http://www.southampton.ac.uk/news/contact-press-team.page
Follow us on twitter: http://twitter.com/unisouthampton
Like us on Facebook: http://www.facebook.com/unisouthampton

University of Southampton

Related COPD Articles from Brightsurf:

Promising therapeutic approach against COPD
Chronic obstructive pulmonary disease (COPD) is one of the most common and deadliest diseases worldwide.

COPD underdiagnosed in older adults, but can be managed
''Recognizing and Treating COPD in Older Adults'' the latest issue of the What's Hot newsletter from The Gerontological Society of America, addresses what is known about the prevalence, incidence, and impact of chronic obstructive pulmonary disease (COPD) in older adults.

Undersized airways may explain why nonsmokers get COPD
A mismatch between airway and lung size may explain why some nonsmokers get COPD and some heavy smokers do not, according to a new study from Columbia University Irving Medical Center.

Is pulmonary rehab after hospitalization for COPD associated with better survival?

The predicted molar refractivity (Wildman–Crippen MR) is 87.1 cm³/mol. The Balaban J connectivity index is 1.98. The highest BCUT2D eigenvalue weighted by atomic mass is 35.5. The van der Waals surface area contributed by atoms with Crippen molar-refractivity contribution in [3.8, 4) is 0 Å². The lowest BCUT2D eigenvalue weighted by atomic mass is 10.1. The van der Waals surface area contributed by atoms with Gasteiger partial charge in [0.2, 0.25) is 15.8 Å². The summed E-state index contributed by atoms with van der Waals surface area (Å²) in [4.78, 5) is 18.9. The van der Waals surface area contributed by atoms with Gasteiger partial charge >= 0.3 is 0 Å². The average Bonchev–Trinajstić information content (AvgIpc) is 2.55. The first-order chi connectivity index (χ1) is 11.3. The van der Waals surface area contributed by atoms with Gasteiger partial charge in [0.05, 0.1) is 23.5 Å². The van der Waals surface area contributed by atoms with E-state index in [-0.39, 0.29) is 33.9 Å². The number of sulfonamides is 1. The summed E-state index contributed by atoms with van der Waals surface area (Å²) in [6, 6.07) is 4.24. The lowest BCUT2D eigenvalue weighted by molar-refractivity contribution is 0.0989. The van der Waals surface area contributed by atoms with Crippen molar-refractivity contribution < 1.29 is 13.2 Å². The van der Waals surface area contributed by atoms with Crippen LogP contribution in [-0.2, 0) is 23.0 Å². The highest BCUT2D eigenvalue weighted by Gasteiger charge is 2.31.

Claims data for nearly 200,000 Medicare patients were used to examine the association between starting pulmonary rehabilitation within 90 days of being hospitalized for chronic obstructive pulmonary disease (COPD) and survival after one year.

COPD and smoking associated with higher COVID-19 mortality
Current smokers and people with chronic obstructive pulmonary disease (COPD) have an increased risk of severe complications and higher mortality with COVID-19 infection, according to a new study published May 11, 2020 in the open-access journal PLOS ONE by Jaber Alqahtani of University College London, UK, and colleagues.